(1) Adam named Eve; (2) man was to take the initiative in leaving father and mother to form a new family; (3) Adam was appointed the federal head and representative of humanity as Christ, the second Adam, is the head of the new, redeemed humanity (Rom. 5:15; I Cor. 15:22; Belgic Confession, Art. 15).

• I Corinthians 11:2–16 and 14:33–35. Both of these passages teach that men are to have authoritative leadership in the church. Paul’s teaching in these passages is rooted respectively in creation (11:8–9) and in the law of God (14:34). These teachings are not limited to the Corinthian church, but apply to all churches: “We have no other practice—nor do the churches of God” (11:16) and “as in all the congregations of the saints” (14:34.)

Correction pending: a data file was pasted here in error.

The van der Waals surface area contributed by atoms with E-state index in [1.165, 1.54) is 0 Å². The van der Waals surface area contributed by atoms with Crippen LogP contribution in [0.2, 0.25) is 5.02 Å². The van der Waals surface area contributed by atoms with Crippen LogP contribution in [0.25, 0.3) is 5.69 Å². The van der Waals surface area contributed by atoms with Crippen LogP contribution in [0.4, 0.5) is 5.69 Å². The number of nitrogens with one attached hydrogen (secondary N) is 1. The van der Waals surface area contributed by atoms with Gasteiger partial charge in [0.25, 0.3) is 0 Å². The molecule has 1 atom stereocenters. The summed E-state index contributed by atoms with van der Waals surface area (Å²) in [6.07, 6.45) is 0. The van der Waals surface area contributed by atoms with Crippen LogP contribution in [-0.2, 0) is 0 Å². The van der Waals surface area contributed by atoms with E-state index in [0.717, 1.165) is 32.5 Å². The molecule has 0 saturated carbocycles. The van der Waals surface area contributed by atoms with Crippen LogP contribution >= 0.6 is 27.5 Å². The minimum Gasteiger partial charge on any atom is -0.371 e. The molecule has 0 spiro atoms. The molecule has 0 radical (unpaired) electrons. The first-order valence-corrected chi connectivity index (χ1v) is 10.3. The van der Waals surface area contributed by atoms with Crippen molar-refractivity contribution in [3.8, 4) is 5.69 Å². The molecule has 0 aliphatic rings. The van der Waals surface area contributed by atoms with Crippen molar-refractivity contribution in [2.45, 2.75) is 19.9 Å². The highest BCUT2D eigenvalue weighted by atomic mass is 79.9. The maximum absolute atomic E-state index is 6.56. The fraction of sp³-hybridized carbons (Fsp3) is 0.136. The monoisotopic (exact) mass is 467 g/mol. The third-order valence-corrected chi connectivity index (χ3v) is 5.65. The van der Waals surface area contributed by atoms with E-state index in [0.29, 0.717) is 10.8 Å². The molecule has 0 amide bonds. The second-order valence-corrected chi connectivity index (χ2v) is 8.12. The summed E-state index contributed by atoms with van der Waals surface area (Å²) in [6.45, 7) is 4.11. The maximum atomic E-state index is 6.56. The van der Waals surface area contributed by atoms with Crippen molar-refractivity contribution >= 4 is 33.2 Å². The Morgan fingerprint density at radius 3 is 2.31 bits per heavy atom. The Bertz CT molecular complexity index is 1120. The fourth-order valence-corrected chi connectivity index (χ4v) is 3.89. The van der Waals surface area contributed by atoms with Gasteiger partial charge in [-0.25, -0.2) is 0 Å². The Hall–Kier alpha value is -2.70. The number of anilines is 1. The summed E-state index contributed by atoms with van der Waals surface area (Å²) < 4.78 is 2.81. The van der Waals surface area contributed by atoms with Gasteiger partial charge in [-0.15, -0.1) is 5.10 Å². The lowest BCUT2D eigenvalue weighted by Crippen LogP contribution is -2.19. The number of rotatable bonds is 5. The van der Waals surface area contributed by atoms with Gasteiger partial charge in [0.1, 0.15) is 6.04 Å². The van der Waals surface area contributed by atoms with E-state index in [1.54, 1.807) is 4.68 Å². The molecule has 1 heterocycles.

c. The general analogy of Scripture supports the exclusion of women from the offices of minister and elder. The general analogy is defmed by Louis Berkhof in Principles of Biblical Interpretation, pp.164–5, as biblical teaching which “does not rest on the explicit statements ofthe Bible, but on the obvious scope and import ofits teachings as a whole.”

Scripture in its general thrust certainly teaches that men and women are equally created in the image of God (Gen. 1:26–28) and equally redeemed by Christ (Gal. 3:28). It also teaches that men and women both in the original created state and in the present redeemed state have diverse roles and responsibilities. This diversity is seen in creation as shown in the discussion of Genesis 2 above. This diversity is also seen in redemption:

• In general, man is called the head of women, I Cor. 11:3,7–9.

• In the family the husband is the head of the wife, Eph. 5:22–24; I Peter 3:1,5,6.

• In the church male leadership is seen in the New Testament:

(1) Jesus chose only male apostles. (2) All pastors and elders in the New Testament were male. (3) Paul teaches male leadership in the church in the teachings and ruling offices: I Tim. 2:11–15; I Tim. 3,2,4,5; Titus 1:6; I Cor. 14:34,35.